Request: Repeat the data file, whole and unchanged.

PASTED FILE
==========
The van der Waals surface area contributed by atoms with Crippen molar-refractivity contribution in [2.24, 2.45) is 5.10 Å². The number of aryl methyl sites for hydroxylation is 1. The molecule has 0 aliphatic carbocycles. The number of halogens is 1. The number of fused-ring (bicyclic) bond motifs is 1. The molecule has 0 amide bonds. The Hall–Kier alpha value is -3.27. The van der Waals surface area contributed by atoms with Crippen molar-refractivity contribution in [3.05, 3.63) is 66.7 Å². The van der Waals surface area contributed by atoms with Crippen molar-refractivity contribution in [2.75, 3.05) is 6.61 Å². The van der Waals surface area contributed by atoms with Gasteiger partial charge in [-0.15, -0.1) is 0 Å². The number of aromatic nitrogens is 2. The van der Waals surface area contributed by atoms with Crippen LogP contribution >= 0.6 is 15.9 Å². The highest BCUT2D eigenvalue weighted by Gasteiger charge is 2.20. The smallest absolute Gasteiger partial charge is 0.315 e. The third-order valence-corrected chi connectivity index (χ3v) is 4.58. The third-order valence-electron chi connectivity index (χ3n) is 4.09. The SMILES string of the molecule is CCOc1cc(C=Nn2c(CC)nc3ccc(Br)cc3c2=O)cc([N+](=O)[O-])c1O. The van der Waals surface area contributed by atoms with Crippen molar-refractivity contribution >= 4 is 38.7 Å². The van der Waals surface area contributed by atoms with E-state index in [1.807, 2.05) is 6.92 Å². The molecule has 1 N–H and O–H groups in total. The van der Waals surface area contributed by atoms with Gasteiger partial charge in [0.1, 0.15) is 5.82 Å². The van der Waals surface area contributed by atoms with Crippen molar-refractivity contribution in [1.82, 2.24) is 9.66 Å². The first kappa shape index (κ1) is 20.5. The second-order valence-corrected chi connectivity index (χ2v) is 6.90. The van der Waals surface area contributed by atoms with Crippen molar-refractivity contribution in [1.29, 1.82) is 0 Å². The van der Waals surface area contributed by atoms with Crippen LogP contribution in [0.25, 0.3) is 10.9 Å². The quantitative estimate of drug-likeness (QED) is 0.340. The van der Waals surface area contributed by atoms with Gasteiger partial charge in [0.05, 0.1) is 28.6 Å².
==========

The van der Waals surface area contributed by atoms with Crippen molar-refractivity contribution in [2.24, 2.45) is 5.10 Å². The number of aryl methyl sites for hydroxylation is 1. The molecule has 0 aliphatic carbocycles. The number of halogens is 1. The number of fused-ring (bicyclic) bond motifs is 1. The molecule has 0 amide bonds. The Hall–Kier alpha value is -3.27. The van der Waals surface area contributed by atoms with Crippen molar-refractivity contribution in [3.05, 3.63) is 66.7 Å². The van der Waals surface area contributed by atoms with Crippen molar-refractivity contribution in [2.75, 3.05) is 6.61 Å². The van der Waals surface area contributed by atoms with Gasteiger partial charge in [-0.15, -0.1) is 0 Å². The number of aromatic nitrogens is 2. The van der Waals surface area contributed by atoms with Crippen LogP contribution >= 0.6 is 15.9 Å². The highest BCUT2D eigenvalue weighted by Gasteiger charge is 2.20. The smallest absolute Gasteiger partial charge is 0.315 e. The third-order valence-corrected chi connectivity index (χ3v) is 4.58. The third-order valence-electron chi connectivity index (χ3n) is 4.09. The SMILES string of the molecule is CCOc1cc(C=Nn2c(CC)nc3ccc(Br)cc3c2=O)cc([N+](=O)[O-])c1O. The van der Waals surface area contributed by atoms with Crippen molar-refractivity contribution >= 4 is 38.7 Å². The van der Waals surface area contributed by atoms with E-state index in [1.807, 2.05) is 6.92 Å². The molecule has 1 N–H and O–H groups in total. The van der Waals surface area contributed by atoms with Gasteiger partial charge in [0.1, 0.15) is 5.82 Å². The van der Waals surface area contributed by atoms with Crippen molar-refractivity contribution in [1.82, 2.24) is 9.66 Å². The first kappa shape index (κ1) is 20.5. The second-order valence-corrected chi connectivity index (χ2v) is 6.90. The van der Waals surface area contributed by atoms with Crippen molar-refractivity contribution in [1.29, 1.82) is 0 Å². The van der Waals surface area contributed by atoms with Crippen LogP contribution in [0.25, 0.3) is 10.9 Å². The quantitative estimate of drug-likeness (QED) is 0.340. The van der Waals surface area contributed by atoms with Gasteiger partial charge in [0.05, 0.1) is 28.6 Å².